And that is what a judge will examine when (or if) the case goes to court.

Wednesday, August 19, 2009

School District Will Pay $25K to Settle Gay Harassment Suit

The Anoka-Hennepin School District in Minnesota recently agreed to a $25,000 settlement in response to a student's claims that he was verbally harassed by two of his teachers because they believed he was gay (additional press is here and here). According to a report by the Minnesota Human Rights Commission, which investigated the claims, a teacher named Diane Cleveland "singled him out on nearly a daily basis by making jokes, comments and innuendos about her perception of his sexual orientation" -- for example, that the student's "fence swings both ways," and that he had a "thing for older men." The second teacher, Walter Filson "would repeat, add his own jokes, and allow other students in the class to joke about the boy's perceived sexual orientation." The Commission also found that district did little to curb the harassment even after the student's mother complained. Filson was not removed from the classroom even after the district confirmed his participation, while Cleveland was only reassigned for a week and completed only 1 day of her assignment to work on curriculum development and "reflect on equality and diversity in the classroom." The student ended up transferring to another district, 25 miles from his home.

Tuesday, August 18, 2009

Dillard adding sports

Part of the Gulf Coast Athletic Conference, Dillard University in Louisiana is adding three sports in the coming academic year. No word on why, but the athletic director announced earlier this month that softball and men's and women's track and field and cross country will become part of the school's intercollegiate sport offerings. The additions will actually more than double what they have now. The only men's sport is basketball, which the women also play. There is also women's volleyball. Interestingly, the gender breakdown at Dillard is quite skewed toward women. They comprise 70 percent of the undergraduate population and currently receive 55 percent of the athletic opportunities.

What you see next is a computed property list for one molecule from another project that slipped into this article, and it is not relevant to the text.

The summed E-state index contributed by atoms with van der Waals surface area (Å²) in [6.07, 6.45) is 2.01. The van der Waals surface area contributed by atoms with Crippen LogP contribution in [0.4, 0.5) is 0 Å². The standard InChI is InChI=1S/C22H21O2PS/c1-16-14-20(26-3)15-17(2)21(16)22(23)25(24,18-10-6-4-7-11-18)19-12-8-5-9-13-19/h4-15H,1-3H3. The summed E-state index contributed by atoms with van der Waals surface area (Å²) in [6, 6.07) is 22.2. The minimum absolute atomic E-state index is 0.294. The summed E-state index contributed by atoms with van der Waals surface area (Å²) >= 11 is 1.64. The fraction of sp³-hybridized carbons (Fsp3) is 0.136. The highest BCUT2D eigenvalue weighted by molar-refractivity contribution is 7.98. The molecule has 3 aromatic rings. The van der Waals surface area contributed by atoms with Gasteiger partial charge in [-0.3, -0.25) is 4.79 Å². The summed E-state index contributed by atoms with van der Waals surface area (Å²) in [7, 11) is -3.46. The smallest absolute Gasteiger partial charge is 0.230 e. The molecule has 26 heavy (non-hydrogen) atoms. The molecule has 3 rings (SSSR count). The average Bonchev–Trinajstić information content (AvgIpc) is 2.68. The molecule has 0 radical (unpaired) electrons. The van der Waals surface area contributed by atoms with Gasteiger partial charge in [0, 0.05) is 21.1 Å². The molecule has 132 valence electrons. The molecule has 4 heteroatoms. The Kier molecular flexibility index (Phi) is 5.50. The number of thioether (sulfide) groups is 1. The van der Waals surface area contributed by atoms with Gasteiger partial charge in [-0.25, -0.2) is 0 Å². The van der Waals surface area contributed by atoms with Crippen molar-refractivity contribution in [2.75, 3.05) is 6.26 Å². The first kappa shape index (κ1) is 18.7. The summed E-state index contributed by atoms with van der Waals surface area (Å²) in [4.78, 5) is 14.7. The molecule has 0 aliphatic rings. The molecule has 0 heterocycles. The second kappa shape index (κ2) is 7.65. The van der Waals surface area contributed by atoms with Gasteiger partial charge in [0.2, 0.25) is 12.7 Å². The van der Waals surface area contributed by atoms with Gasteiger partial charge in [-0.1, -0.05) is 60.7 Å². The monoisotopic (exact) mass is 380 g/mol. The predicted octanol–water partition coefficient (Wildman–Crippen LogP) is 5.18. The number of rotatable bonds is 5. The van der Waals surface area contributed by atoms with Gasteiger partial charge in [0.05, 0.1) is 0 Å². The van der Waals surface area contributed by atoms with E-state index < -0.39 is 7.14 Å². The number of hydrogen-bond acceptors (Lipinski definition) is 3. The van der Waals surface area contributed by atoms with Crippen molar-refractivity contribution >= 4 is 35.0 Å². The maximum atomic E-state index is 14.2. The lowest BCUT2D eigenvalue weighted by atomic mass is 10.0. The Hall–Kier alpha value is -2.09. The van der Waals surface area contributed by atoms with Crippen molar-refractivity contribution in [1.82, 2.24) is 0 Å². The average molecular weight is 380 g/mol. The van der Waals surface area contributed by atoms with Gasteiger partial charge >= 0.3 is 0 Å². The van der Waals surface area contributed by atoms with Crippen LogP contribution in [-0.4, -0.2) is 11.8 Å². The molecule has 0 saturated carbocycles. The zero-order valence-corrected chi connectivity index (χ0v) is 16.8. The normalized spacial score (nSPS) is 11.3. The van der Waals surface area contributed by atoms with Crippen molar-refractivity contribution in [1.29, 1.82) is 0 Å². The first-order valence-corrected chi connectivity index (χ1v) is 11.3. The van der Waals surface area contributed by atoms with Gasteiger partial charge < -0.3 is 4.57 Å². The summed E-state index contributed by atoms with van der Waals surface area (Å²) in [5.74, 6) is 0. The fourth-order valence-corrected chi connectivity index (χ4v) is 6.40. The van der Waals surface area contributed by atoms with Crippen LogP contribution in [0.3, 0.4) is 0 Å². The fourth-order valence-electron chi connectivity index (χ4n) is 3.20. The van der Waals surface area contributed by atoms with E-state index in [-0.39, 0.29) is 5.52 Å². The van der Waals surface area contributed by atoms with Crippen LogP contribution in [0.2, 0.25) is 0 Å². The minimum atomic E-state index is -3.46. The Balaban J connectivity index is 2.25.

The New Orleans university competes against other southern schools including Loyola and Xavier.

Wednesday, August 12, 2009

Dep't of Ed Says Schools Potentially Liable for Cyber-Harassment

The Department of Education addressed for the first time whether schools could violate Title IX by failing to respond appropriately to sexual harassment on-line, according to advocacy group Security On Campus.

The agency was adjudicating charges that Hofstra University did not adequately protect a female student from sexual assault that followed a barrage of sexual harassing comments about her on a now-defunct gossip website called Juicy Campus. Though the agency did not find sufficient facts to determine that Hofstra was deliberately indifferent to the harassment the student was facing, it did emphasize that schools have the same responsibility to respond to internet harassment as it does to harassment that is spoken or posted on the physical campus.